Paradoxes, hilarious or pathetic, are irresolvable!

| Updated: October 21, 2022 23:45:55

Paradoxes,  hilarious or  pathetic, are  irresolvable!

This country has long earned fame or infamy either for paradoxes at their most hilarious or pathetic. Paradoxes can be its weaknesses on the one hand; and strength, on the other. Those can concern molehill to mountain as well. The country so vulnerable and in Henry Kissinger's language, a basket case, has not only disproved the astute US politician but made the world at large wonder at its rise ---a fact not readily explainable by conventional or even the latest economic theories. It defies those all.
Well, let's leave those weighty subjects to experts. What about the apparently not so important incidents common people come across on a daily basis? Those can be bafflingly paradoxical too. One of the latest such paradoxes is the robbing of a police team at knifepoint ---not gun point --- by a gang of four or five robbers on the Sirajganj-Bogura highway. The three-member police team were returning after a successful mission of rescuing an abduction victim in Dhaka. Just when the civilian microbus carrying the three plain-clothes policemen along with the rescued victim and his uncle was nearing its destination, it was attacked by the robbers in a highway segment under the Sirajganj Sadar upazila. The gang robbed the police of their walkie-talkies, cell phones and a sum of Tk 5,000-7,000.
In a way, the incident draws a remote parallel with the murder of King Agamemnon at the hands of his wife Clytemnestra on his victorious return from the war of Troy. One wonders if the police contingent was unarmed or had firearms with them. The report does not mention how the microbus was stopped and only knife-wielding robbers four to five in numbers could overpower a police team that successfully rescued an abduction victim in Dhaka. No member of the police received injury but the uncle of the rescued victim did. Was it accidental or the man tried to be braver than his nephew's rescuers in resisting the dacoits?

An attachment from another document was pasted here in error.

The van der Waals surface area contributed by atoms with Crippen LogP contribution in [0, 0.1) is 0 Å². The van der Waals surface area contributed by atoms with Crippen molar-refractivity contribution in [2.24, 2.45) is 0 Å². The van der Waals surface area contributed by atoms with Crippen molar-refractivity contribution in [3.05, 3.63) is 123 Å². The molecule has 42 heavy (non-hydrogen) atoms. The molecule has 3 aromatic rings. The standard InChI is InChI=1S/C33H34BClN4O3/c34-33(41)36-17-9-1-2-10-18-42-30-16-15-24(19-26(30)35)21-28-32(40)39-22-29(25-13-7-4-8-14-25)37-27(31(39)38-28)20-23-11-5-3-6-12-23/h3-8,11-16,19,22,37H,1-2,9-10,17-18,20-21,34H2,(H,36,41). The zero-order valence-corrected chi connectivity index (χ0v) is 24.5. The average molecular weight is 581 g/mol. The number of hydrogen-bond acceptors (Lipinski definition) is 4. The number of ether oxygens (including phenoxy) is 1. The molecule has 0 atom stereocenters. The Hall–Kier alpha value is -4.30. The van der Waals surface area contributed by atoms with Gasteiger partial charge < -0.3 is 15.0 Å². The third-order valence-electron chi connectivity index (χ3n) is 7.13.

Understandably, at the time of rescue operation in Dhaka they had men and material support from the police station concerned. But should a rescue team move long distances such as from Bogura to Dhaka totally unarmed when it has to accompany the victim and his uncle on the return journey? It is also understandable that the law enforcement agencies in this country have not their own vehicles for such long distances and therefore a private microbus is most likely to be hired at the expense of the family of the victim.
This does not mean that the contingent can afford the luxury of relaxing to the extent that they can be surprised by just four or five knife-wielding robbers. Their physical fitness, alacrity and the ability to response to extraordinary situation are in doubt in this case at least. In time of rescuing abduction victims, preemptive action against criminals is the criterion and in that act they have full support of intelligence and firepower from the local police station under which the hideout of the criminal gang is located.
So, what happens here is that the contingent that was supposed to receive a heroes' welcome reduces itself to a laughing stock now. The paradox could not be more bizarre than this. Police contingents coming under attacks in time of nabbing the accused or in other cases snatching of arrested men from them is reported from time to time. But here it is something different from all those incidents.
If the robbers' swoop on a police contingent at Sirajganj highlights the situational absurdity, here is a different kind of paradoxical situation. South-westerners of the country now wax eloquent over the shortest possible time taken to reach Dhaka or visit their village homes from the capital, courtesy of the Padma bridge. But on last Sunday after a long holiday of weekend, Durga Puja and Eid-e-Miladunnabi combined, the rush to reach Dhaka was so heavy that at the Padma bridge toll plaza there was a long tailback. People had to wait from half an hour to an hour because of the delay there. The bridge is made a victim of paradox.
This happened because not all the toll collecting booths were open at night. What kind of calculation the authorities there made? The heavy rush was quite expected on that night. Also there was no ticket available. Those few available were at times not even remotely preferable. But necessity knows know laws. Thus the upshot of all this is a paradox involving a unbelievable journey time of nine to 12 hours when two to three hours are the ideal. Even a most modern system can be brought to disrepute by mishandling it. One wonders if the paradox at its pathetic will not be repeated on a scale larger than this when the greatest festival time will put even more pressure on the routes connected to the Padma bridge.

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